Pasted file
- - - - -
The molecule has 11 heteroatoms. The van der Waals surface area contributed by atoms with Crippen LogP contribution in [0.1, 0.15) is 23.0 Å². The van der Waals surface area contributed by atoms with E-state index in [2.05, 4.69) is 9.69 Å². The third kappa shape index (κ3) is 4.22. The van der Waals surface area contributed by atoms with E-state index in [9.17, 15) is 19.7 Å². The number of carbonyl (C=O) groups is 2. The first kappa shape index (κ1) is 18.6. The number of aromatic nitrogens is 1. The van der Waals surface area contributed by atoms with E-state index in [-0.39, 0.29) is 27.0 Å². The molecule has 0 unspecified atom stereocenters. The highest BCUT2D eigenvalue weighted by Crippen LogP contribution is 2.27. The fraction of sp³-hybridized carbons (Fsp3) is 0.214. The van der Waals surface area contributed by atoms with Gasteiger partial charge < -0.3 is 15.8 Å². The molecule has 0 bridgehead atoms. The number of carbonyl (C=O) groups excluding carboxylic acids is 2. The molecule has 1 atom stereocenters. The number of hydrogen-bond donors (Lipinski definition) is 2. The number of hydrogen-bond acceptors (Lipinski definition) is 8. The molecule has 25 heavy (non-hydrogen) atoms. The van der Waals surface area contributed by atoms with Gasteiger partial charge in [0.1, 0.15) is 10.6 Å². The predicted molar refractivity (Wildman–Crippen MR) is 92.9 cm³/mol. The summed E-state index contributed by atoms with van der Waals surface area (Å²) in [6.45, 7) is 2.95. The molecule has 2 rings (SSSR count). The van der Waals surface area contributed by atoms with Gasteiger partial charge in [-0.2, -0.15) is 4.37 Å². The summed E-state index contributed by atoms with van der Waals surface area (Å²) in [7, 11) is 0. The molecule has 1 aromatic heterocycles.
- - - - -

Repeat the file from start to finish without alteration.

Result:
The molecule has 11 heteroatoms. The van der Waals surface area contributed by atoms with Crippen LogP contribution in [0.1, 0.15) is 23.0 Å². The van der Waals surface area contributed by atoms with E-state index in [2.05, 4.69) is 9.69 Å². The third kappa shape index (κ3) is 4.22. The van der Waals surface area contributed by atoms with E-state index in [9.17, 15) is 19.7 Å². The number of carbonyl (C=O) groups is 2. The first kappa shape index (κ1) is 18.6. The number of aromatic nitrogens is 1. The van der Waals surface area contributed by atoms with E-state index in [-0.39, 0.29) is 27.0 Å². The molecule has 0 unspecified atom stereocenters. The highest BCUT2D eigenvalue weighted by Crippen LogP contribution is 2.27. The fraction of sp³-hybridized carbons (Fsp3) is 0.214. The van der Waals surface area contributed by atoms with Gasteiger partial charge < -0.3 is 15.8 Å². The molecule has 0 bridgehead atoms. The number of carbonyl (C=O) groups excluding carboxylic acids is 2. The molecule has 1 atom stereocenters. The number of hydrogen-bond donors (Lipinski definition) is 2. The number of hydrogen-bond acceptors (Lipinski definition) is 8. The molecule has 25 heavy (non-hydrogen) atoms. The van der Waals surface area contributed by atoms with Gasteiger partial charge in [0.1, 0.15) is 10.6 Å². The predicted molar refractivity (Wildman–Crippen MR) is 92.9 cm³/mol. The summed E-state index contributed by atoms with van der Waals surface area (Å²) in [6.45, 7) is 2.95. The molecule has 2 rings (SSSR count). The van der Waals surface area contributed by atoms with Gasteiger partial charge in [-0.2, -0.15) is 4.37 Å². The summed E-state index contributed by atoms with van der Waals surface area (Å²) in [7, 11) is 0. The molecule has 1 aromatic heterocycles.